Letters to the Editor for July 8, 2014

Now is the time to tighten fireworks laws

Well, another July Fourth has come and gone. Another mess is left in the streets and yards, and on rooftops and decks as testimony.

There is a state regulation that says fireworks must be set off on one’s own property and must not be directed at another person’s property. But with our current allowances in the City of Camas, how would that ever be enforceable?

This day is supposed to be in remembrance of our country’s hard fought battles, yet the real effects of its observation seems to be about pitting neighbor against neighbor, where possibly half the population is forced to endure with mouths closed, the noise, the mess, the obstruction of our own local streets that access our homes, while the other half are allowed free reign to act like adolescents, even though they should have long outgrown that stage.

Fireworks continue to be sold because it is profitable for someone.

Groups use it as a fundraiser, something that is dangerous and destructive to people and property and are outraged when it is threatened to be taken away. Let me ask, would we allow people to sell cigarettes, alcohol or other harmful products in order to make money for their cause? Of course not. Yet fireworks can be just as dangerous or destructive and a lot more contentious. It is an outdated way of fundraising, and those who fuss about it may need to become a little more creative in order to meet their needs.

Many of the stands are not even for charitable causes, but rather just business. Just imagine if the costs to the police and fire departments answering calls on Independence Day were billed to the sellers. It may not be so popular, all of a sudden. But no folks, that comes out of our tax dollars instead.

It seems that the City of Camas is dragging their feet in making stricter regulations when it comes to fireworks, compared to its neighboring cities. Knowing that change comes incrementally, I am suggesting that we go all the way to the extreme and ban all fireworks here that fly into the air, period. That way, hopefully some shift will take place to keep our neighborhoods from seeming like a war zone. I would like to see Camas stand up and have the courage to be the leader in this movement toward civility, instead of following timidly behind.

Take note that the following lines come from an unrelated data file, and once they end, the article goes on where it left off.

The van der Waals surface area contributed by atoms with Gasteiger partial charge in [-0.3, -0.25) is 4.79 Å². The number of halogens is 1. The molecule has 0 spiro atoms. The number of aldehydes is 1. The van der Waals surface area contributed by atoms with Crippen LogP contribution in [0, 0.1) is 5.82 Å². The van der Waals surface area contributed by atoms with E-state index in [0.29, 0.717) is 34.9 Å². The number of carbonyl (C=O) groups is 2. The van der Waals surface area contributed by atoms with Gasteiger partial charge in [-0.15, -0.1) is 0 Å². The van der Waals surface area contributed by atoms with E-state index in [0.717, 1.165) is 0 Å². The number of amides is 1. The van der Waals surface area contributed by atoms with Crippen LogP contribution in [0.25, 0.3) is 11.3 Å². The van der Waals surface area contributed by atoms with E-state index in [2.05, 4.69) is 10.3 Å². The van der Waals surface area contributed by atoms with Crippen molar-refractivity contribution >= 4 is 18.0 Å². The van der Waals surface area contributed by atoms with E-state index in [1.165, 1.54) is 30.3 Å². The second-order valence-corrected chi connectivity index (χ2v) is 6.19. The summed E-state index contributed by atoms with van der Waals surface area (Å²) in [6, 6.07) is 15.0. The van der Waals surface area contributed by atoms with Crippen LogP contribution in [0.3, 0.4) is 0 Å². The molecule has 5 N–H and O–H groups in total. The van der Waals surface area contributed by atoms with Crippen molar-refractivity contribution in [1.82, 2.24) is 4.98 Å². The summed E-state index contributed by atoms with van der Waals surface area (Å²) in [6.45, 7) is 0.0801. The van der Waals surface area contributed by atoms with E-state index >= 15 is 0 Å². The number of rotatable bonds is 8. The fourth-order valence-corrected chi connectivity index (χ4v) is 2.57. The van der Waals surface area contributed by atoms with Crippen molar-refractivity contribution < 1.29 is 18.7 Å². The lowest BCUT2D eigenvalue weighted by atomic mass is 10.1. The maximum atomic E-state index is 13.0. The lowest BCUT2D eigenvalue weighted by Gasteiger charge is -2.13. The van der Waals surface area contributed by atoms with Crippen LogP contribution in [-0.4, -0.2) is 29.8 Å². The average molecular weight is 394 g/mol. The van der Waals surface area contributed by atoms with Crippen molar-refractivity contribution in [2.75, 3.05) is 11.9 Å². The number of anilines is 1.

Now is the time.

Carolyn Butler, Camas

Honor the votes

In 2011, CTRAN passed a public vote to raise taxes to “preserve our busses” and stated funds would not be used for high capacity transit.

In 2012, CTRAN held a vote on high capacity Bus Rapid Transit(BRT) and Light Rail, which every Clark County city rejected.

In 2013, voters again rejected BRT and light rail.

In complete disregard of the votes, CTRAN statements, and policies, the CTRAN board majority voted for contracts for both light rail, and BRT in 2013. (CTRAN Camas/Washougal Board member Connie Jo Freeman, did not vote for the contracts.)

The CTRAN Board should revoke the light rail contract, and not contract for BRT this July.

BRT 60 foot bendable buses cost over $1 million each for little benefit. The extra length stores bikes inside, instead of outside on racks on standard 40 foot busses. BRT sidewalk ticket dispensers are subject to vandalism and breakdown vs. the onboard system serving the estimated 20 percent of riders paying on the bus.

The plan to run BRT busses more often during peak times can be performed by the existing fleet, if higher demand materializes. According to CTRAN data, standard 40 foot busses are rarely at capacity. CTRAN should not divert millions of dollars to voter-rejected light rail and BRT.

Margaret Tweet, Camas

C-W councils should deny oil train projects

Five oil trains have exploded within the last year beginning with the explosion in the small town of Lac Megantic Quebec on July 6, 2013.

The province of Quebec is seeking $409 million for cleanup and repair, and $50 million for the wrongful deaths of 47 people.

We can’t say this won’t happen in Camas or Washougal. BNSF averages 6 derailments per week. Google “Derailment Statistics” and see for yourself.

According to the National Transportation Safety Board, the oil travelling through Washougal and Camas is more flammable than traditional crude. A spark can ignite it.

On one hand, the RAIL industry is asking the Federal Government to develop standards for safer tank cars. On the other hand, the OIL industry is asking the federal government to halt development of new standards, saying the tank cars are safe if the railroads keep the cars on the tracks.

If you’ve never seen a video of an oil train explosion, Google “You Tube Quebec Oil Train Explosion.”

I urge the City Councils of Washougal and Camas to join Vancouver in passing a resolution urging the Governor and all agencies to deny permits for all construction projects which would increase oil train traffic through Clark County.

Don Steinke, Vancouver

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